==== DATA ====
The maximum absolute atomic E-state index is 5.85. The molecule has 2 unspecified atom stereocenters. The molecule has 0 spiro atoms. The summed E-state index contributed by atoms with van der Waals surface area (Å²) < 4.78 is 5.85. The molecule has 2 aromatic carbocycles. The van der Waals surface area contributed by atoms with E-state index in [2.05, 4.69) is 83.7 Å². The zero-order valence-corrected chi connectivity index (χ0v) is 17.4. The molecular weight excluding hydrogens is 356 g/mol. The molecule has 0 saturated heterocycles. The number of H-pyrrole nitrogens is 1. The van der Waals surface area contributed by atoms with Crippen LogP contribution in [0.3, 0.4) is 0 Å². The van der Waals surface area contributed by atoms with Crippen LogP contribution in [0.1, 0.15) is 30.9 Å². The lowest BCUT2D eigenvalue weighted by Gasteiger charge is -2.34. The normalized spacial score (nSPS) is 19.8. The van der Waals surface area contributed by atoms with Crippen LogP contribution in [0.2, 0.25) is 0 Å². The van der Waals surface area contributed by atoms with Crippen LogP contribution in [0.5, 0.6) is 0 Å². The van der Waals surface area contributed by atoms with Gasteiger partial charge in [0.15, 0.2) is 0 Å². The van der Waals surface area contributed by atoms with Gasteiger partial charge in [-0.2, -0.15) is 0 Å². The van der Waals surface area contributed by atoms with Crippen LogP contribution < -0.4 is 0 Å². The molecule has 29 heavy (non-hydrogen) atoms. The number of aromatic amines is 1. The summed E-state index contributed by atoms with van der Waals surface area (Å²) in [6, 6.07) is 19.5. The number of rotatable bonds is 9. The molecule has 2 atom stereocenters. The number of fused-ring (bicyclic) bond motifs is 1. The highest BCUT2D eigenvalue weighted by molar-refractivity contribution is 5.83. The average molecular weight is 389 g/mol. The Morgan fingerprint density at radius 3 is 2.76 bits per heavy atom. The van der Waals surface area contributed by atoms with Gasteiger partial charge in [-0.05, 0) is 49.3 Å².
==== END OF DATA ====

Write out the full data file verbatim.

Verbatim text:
The maximum absolute atomic E-state index is 5.85. The molecule has 2 unspecified atom stereocenters. The molecule has 0 spiro atoms. The summed E-state index contributed by atoms with van der Waals surface area (Å²) < 4.78 is 5.85. The molecule has 2 aromatic carbocycles. The van der Waals surface area contributed by atoms with E-state index in [2.05, 4.69) is 83.7 Å². The zero-order valence-corrected chi connectivity index (χ0v) is 17.4. The molecular weight excluding hydrogens is 356 g/mol. The molecule has 0 saturated heterocycles. The number of H-pyrrole nitrogens is 1. The van der Waals surface area contributed by atoms with Crippen LogP contribution in [0.3, 0.4) is 0 Å². The van der Waals surface area contributed by atoms with Crippen LogP contribution in [0.1, 0.15) is 30.9 Å². The lowest BCUT2D eigenvalue weighted by Gasteiger charge is -2.34. The normalized spacial score (nSPS) is 19.8. The van der Waals surface area contributed by atoms with Crippen LogP contribution in [0.2, 0.25) is 0 Å². The van der Waals surface area contributed by atoms with Crippen LogP contribution in [0.5, 0.6) is 0 Å². The van der Waals surface area contributed by atoms with Gasteiger partial charge in [0.15, 0.2) is 0 Å². The van der Waals surface area contributed by atoms with Gasteiger partial charge in [-0.2, -0.15) is 0 Å². The van der Waals surface area contributed by atoms with Crippen LogP contribution < -0.4 is 0 Å². The molecule has 29 heavy (non-hydrogen) atoms. The number of aromatic amines is 1. The summed E-state index contributed by atoms with van der Waals surface area (Å²) in [6, 6.07) is 19.5. The number of rotatable bonds is 9. The molecule has 2 atom stereocenters. The number of fused-ring (bicyclic) bond motifs is 1. The highest BCUT2D eigenvalue weighted by molar-refractivity contribution is 5.83. The average molecular weight is 389 g/mol. The Morgan fingerprint density at radius 3 is 2.76 bits per heavy atom. The van der Waals surface area contributed by atoms with Gasteiger partial charge in [-0.05, 0) is 49.3 Å².